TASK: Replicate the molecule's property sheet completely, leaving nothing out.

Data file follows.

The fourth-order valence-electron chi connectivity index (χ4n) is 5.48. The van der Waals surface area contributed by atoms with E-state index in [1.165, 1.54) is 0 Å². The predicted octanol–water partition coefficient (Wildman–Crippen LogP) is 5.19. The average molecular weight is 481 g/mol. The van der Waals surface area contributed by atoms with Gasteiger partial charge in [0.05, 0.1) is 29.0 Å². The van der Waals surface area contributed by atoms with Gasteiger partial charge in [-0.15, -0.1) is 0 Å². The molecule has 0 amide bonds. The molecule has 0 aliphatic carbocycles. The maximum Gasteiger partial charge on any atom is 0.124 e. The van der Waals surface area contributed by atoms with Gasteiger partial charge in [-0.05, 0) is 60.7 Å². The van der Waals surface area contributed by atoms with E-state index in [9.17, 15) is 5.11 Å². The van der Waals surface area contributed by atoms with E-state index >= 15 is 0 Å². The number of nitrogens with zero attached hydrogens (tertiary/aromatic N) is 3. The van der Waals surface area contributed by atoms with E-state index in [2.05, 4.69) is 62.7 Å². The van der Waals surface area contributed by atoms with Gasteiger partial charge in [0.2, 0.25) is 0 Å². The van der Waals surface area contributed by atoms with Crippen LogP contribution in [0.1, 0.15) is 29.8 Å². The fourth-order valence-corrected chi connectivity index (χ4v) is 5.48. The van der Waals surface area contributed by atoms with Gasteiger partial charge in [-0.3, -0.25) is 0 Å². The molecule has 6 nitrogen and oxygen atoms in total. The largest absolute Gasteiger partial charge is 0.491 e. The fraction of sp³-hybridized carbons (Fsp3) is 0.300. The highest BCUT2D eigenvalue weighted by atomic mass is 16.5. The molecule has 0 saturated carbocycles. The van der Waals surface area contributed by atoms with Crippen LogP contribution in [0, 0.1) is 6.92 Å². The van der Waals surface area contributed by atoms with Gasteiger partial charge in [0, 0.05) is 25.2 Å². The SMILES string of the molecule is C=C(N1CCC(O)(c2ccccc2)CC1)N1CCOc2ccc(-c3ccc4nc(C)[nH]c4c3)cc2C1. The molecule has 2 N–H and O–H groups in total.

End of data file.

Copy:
The fourth-order valence-electron chi connectivity index (χ4n) is 5.48. The van der Waals surface area contributed by atoms with E-state index in [1.165, 1.54) is 0 Å². The predicted octanol–water partition coefficient (Wildman–Crippen LogP) is 5.19. The average molecular weight is 481 g/mol. The van der Waals surface area contributed by atoms with Gasteiger partial charge in [0.05, 0.1) is 29.0 Å². The van der Waals surface area contributed by atoms with Gasteiger partial charge in [-0.15, -0.1) is 0 Å². The molecule has 0 amide bonds. The molecule has 0 aliphatic carbocycles. The maximum Gasteiger partial charge on any atom is 0.124 e. The van der Waals surface area contributed by atoms with Gasteiger partial charge in [-0.05, 0) is 60.7 Å². The van der Waals surface area contributed by atoms with E-state index in [9.17, 15) is 5.11 Å². The van der Waals surface area contributed by atoms with E-state index >= 15 is 0 Å². The number of nitrogens with zero attached hydrogens (tertiary/aromatic N) is 3. The van der Waals surface area contributed by atoms with E-state index in [2.05, 4.69) is 62.7 Å². The van der Waals surface area contributed by atoms with Gasteiger partial charge in [0.2, 0.25) is 0 Å². The van der Waals surface area contributed by atoms with Crippen LogP contribution in [0.1, 0.15) is 29.8 Å². The fourth-order valence-corrected chi connectivity index (χ4v) is 5.48. The van der Waals surface area contributed by atoms with Gasteiger partial charge in [-0.3, -0.25) is 0 Å². The molecule has 6 nitrogen and oxygen atoms in total. The largest absolute Gasteiger partial charge is 0.491 e. The fraction of sp³-hybridized carbons (Fsp3) is 0.300. The highest BCUT2D eigenvalue weighted by atomic mass is 16.5. The molecule has 0 saturated carbocycles. The van der Waals surface area contributed by atoms with Crippen LogP contribution in [0, 0.1) is 6.92 Å². The van der Waals surface area contributed by atoms with Gasteiger partial charge in [0, 0.05) is 25.2 Å². The SMILES string of the molecule is C=C(N1CCC(O)(c2ccccc2)CC1)N1CCOc2ccc(-c3ccc4nc(C)[nH]c4c3)cc2C1. The molecule has 2 N–H and O–H groups in total.